Stanford University Researchers Discover Text Message Crisis Hotlines Better

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Crisis help lines for students, faculty, and staff at a university have a long history, but there has not yet been a proper investigation and research on how the counseling services have affected those seeking help.

Recently, there is text-based crisis help line that seems to be changing the way students can seek help for their emotional and psychological problems.

Using mobile phones, students can now pour out their problems via text messages.

This makes for some anonymous guidance counseling, but it also caters to people who prefer texting to calling, which helps the hotline cast a wider net to students who need help, but are uncomfortable with face-to-face or calling.

Another thing that this text-based counseling can help school authorities with is the ability to gather data from the text messages. Researchers can easily gather information about the problems, attitude, or personality of the texter.

Jure Lescovek, an associate professor of computer science at Stanford University, said that former counseling sessions yielded only voice transcripts. This time, dozens of study and research can be done easily because of the nature of the text-based guidance counseling sessions.

Lescovek, along with Tim Althoff and Kevin Clark (Stanford graduate students), has analyzed over 600,000 text messages from over 15,000 sessions. This large-scale analysis of texts led the researchers to publish a study at the Transactions of the Association for Computational Linguistics.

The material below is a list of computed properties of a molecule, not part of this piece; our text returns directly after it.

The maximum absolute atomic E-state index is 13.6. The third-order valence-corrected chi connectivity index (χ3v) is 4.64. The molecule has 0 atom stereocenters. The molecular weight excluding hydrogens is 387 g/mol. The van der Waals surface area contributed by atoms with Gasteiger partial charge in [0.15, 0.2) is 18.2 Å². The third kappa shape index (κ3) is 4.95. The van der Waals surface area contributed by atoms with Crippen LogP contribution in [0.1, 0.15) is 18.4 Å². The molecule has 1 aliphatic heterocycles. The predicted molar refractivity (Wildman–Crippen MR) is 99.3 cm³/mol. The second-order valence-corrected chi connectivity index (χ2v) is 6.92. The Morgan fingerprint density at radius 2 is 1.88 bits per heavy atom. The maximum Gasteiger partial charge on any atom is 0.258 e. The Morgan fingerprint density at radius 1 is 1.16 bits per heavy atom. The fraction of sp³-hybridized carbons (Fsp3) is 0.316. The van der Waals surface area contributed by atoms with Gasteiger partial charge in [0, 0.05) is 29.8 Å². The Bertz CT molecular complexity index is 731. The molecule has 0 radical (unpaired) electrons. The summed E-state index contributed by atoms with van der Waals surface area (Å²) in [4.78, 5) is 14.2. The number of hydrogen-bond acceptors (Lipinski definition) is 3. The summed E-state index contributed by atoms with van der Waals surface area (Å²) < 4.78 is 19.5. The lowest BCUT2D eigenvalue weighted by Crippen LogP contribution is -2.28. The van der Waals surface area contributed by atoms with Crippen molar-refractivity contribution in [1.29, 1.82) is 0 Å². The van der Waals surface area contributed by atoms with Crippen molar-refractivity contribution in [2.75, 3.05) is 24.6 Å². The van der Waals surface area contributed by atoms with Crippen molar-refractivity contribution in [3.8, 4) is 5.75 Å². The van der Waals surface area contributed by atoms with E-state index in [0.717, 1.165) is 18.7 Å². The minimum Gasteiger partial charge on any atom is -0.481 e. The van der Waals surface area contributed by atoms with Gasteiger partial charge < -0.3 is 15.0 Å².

In their paper, the researchers stated that the text messages can pave the way for better and more effective counseling conversations, enabling them to

measure how various linguistic aspects of conversations are correlated with conversation outcomes

The data can help guidance counselors or therapists into steering their text conversation by getting to the core of the issue, helping the student remain positive, and personalizing the dialogues.

The researchers made a new system of language analysis to identify which statements made by the counselors produced better results or made the student feel improved or optimistic at the end of the session.

They also compared the language used by those counselors who produced good results (their texters felt better), and by those whose texters whose sad or anxious disposition didn’t get any better.

According to the Study, Crisis Conversations Followed 5 Stages.

Crisis Conversations 5 Stages

  • Introduction
  • Problem setting
  • Problem exploration
  • Problem solving
  • Wrap-up

These were the stages every counselor used, regardless of whether the topic was suicide or romance.

The counselors who had more positive results were able to get to the main problem by asking questions, clarifying ideas, and then thanking the texter for using the hotline in asking for help.

Althoff, one of the researchers said that their study revealed that the more successful counselors talked more. They asked a lot more questions, got to the root of the problem quicker, and were able to spend a lot more time helping the texter find a solution, or at least come away with a better, more optimistic mindset.

If I talk positively, you’ll be more likely to talk positively, Althoff said

Counselors can change the words they use, which can greatly affect the results of the conversation.

Suicide, Stress, Crisis Contact Numbers:

National Suicide Hotline: 1-800-273-8255

Stress/Crisis Hotline: 650-368-6655

Students or faculty can find more resources here.

Rob Clark
 

SchoolCampus.org admin staff managing editor

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